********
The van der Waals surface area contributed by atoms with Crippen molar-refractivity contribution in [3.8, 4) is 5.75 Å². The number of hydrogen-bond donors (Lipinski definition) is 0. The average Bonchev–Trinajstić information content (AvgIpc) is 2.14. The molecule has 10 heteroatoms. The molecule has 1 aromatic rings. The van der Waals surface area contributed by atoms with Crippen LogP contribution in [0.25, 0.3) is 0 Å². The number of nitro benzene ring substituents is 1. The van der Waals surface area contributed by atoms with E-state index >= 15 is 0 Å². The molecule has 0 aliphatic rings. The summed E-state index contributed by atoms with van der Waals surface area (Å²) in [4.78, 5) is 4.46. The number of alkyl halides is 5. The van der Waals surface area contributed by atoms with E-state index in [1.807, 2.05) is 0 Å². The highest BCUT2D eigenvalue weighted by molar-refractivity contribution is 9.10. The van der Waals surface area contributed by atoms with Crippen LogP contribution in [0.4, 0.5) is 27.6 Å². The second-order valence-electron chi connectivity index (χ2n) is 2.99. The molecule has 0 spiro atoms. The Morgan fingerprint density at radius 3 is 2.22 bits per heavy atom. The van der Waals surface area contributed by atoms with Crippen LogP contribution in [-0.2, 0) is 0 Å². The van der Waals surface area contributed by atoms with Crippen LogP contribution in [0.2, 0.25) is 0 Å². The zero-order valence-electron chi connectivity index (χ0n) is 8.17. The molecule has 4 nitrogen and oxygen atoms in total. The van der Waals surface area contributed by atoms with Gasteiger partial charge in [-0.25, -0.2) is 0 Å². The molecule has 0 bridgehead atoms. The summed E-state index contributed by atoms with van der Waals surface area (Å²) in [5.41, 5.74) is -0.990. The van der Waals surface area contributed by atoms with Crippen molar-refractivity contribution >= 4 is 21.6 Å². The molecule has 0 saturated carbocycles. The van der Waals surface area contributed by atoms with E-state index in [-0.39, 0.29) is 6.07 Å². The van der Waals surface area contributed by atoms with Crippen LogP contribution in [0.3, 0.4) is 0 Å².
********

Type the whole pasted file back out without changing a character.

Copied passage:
The van der Waals surface area contributed by atoms with Crippen molar-refractivity contribution in [3.8, 4) is 5.75 Å². The number of hydrogen-bond donors (Lipinski definition) is 0. The average Bonchev–Trinajstić information content (AvgIpc) is 2.14. The molecule has 10 heteroatoms. The molecule has 1 aromatic rings. The van der Waals surface area contributed by atoms with Crippen LogP contribution in [0.25, 0.3) is 0 Å². The number of nitro benzene ring substituents is 1. The van der Waals surface area contributed by atoms with E-state index >= 15 is 0 Å². The molecule has 0 aliphatic rings. The summed E-state index contributed by atoms with van der Waals surface area (Å²) in [4.78, 5) is 4.46. The number of alkyl halides is 5. The van der Waals surface area contributed by atoms with E-state index in [1.807, 2.05) is 0 Å². The highest BCUT2D eigenvalue weighted by molar-refractivity contribution is 9.10. The van der Waals surface area contributed by atoms with Crippen LogP contribution in [0.4, 0.5) is 27.6 Å². The second-order valence-electron chi connectivity index (χ2n) is 2.99. The molecule has 0 spiro atoms. The Morgan fingerprint density at radius 3 is 2.22 bits per heavy atom. The van der Waals surface area contributed by atoms with Crippen LogP contribution in [-0.2, 0) is 0 Å². The van der Waals surface area contributed by atoms with Crippen LogP contribution in [0.2, 0.25) is 0 Å². The zero-order valence-electron chi connectivity index (χ0n) is 8.17. The molecule has 4 nitrogen and oxygen atoms in total. The van der Waals surface area contributed by atoms with Gasteiger partial charge in [-0.25, -0.2) is 0 Å². The molecule has 0 bridgehead atoms. The summed E-state index contributed by atoms with van der Waals surface area (Å²) in [5.41, 5.74) is -0.990. The van der Waals surface area contributed by atoms with Crippen molar-refractivity contribution >= 4 is 21.6 Å². The molecule has 0 saturated carbocycles. The van der Waals surface area contributed by atoms with E-state index in [-0.39, 0.29) is 6.07 Å². The van der Waals surface area contributed by atoms with Crippen LogP contribution in [0.3, 0.4) is 0 Å².